Cassie from Skins was Tumblr’s it-girl… need I say more? Thigh gaps, Brandy Melville models and pastel tennis skirts were ‘thinspo,’ or inspirations to be thin. Many users tracked their weight loss and daily caloric intake, encouraging others to do the same. You might be wondering why this information even matters, this online phase being so long ago and forgotten? Well, we need to think here—what exactly happened during that era and why do we frown upon it?
Young, impressionable teens were subjected to constant glorification of and coercing into unhealthy lifestyles and guilt surrounding eating, with few restrictions. They were “helpful weight loss strategies” and ways to “beautify” oneself. Is that not exactly what weight-loss marketing and diet culture was doing to women, spanning decades prior? Is that not what we were trying to avoid?
How can we not see that is what’s currently happening on TikTok? Young girls are competing to reach weights, logging their weight loss journeys with daily food intake videos and making cutesy thinspo edits. They’re pushing each other in the comments, punishing themselves for others’ appearances. Whether we can admit it or not, we have reverted back to 2014 Tumblr, an era we regret and mock, yet are currently reliving in a different format.
The Influencer’s Influence
While Tumblr and TikTok have more prevalent traits of eating disorder culture and promotion of it, we often overlook one of the most detrimental elements of the culture: influencers.
Think Flat Tummy Tea ads, iced coffee binges and intermittent fasting. Ever since these Instagram-based internet stars popped up, they’ve had a weight loss agenda. A majority of their followers have consistently been young teens and adolescent women, whether it’s Bethany Mota or Emma Chamberlain. And as their job title entails, their content often influences these young crowds to closely follow their lifestyles. Because of this, Emma Chamberlain is possibly one of the most unintentionally harmful influencers.
Chamberlain is known as the internet’s favorite quirky teen. She thrifts and has acne, but still gets fixed up for Louis Vuitton shows and Paris vlogs. She’s relatable, to an extent, with an underlying hint of unreachable glamor. When she initially grew traction online, her brand consisted of iced coffee, Brandy Melville shopping and more iced coffee. She consistently posted “What I Eat In A Day” videos and former cheerleader workouts.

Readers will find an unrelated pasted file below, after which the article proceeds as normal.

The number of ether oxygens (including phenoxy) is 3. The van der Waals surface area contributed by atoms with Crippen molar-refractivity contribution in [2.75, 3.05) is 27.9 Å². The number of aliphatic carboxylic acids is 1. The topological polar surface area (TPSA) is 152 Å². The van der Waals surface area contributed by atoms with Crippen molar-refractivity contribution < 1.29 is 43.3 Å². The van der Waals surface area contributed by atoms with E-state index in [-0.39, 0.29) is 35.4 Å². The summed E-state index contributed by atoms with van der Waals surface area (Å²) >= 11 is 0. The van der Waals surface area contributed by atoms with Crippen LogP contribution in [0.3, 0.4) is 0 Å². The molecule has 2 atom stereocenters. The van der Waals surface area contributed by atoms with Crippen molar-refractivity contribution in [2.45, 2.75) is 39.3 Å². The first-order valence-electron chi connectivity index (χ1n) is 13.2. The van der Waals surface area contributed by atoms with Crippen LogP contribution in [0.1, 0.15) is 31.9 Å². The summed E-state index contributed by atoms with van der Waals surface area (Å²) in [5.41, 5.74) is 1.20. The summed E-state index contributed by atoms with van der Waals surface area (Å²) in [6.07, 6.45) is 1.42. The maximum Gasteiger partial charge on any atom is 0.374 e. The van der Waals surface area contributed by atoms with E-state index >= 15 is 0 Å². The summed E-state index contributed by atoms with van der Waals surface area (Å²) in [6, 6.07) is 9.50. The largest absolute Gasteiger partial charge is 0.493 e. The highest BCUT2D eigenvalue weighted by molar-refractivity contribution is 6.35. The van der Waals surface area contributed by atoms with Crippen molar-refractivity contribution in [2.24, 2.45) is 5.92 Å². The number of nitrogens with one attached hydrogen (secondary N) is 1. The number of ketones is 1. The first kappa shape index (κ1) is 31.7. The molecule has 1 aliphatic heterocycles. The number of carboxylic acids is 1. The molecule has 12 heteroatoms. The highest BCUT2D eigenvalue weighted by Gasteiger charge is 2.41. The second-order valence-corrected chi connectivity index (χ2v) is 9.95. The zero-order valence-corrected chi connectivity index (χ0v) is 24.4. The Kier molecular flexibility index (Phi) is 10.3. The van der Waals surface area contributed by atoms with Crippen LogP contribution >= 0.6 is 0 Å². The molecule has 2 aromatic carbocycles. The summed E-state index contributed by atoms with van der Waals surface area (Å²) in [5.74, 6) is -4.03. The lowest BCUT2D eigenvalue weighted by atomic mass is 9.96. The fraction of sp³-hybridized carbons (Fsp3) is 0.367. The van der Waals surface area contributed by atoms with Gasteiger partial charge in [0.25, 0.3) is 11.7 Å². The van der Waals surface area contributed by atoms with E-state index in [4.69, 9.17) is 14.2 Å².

The star has opened up about her own struggles with disordered eating and body image recently in her interview withCosmopolitan, stating she’s “had problems with eating” due to growing up on the internet. Hearing about Chamberlain’s struggles is truly difficult and heartbreaking, especially since she’s portrayed as such an outgoing figure online. The only problem is that she actively documents her life, with her eating habits included. The mass of teens that have been following her lifestyle—drinking excessive amounts of coffee, exclusively wearing Brandy Melville, eating practically nothing but an avocado all day—they have been unintentionally influenced into similar disordered eating.
While I don’t think Chamberlain would intentionally afflict such an impressionable demographic, the fact is: she did, along with many other influencers of her kind. They prioritize healthy eating and fitness, but don’t do so in a healthy or proportionate manner. And when their younger audiences attempt to follow their unmanageable lifestyles, it grows disordered and unhealthy very quickly. We just overlook this phenomenon because they don’t seem as harmful as platforms such as TikTok or Tumblr, but in reality, they indirectly promote the same methodology and diets.
The internet is not inherently a safe place, this we know. But it should not be inescapable; it should not be inevitably harmful. And right now, with TikTok and these unhealthy lifestyles being so easily obtained and widely promoted, it is. Diet culture has always been an issue in our society, decades before the internet even existed. But in the past decade, the internet has accelerated the culture into something much worse than casual dieting. It has transformed it into an eating disorder culture—one that continues to silently take our youth as victims.
Featured image via Mary Dodys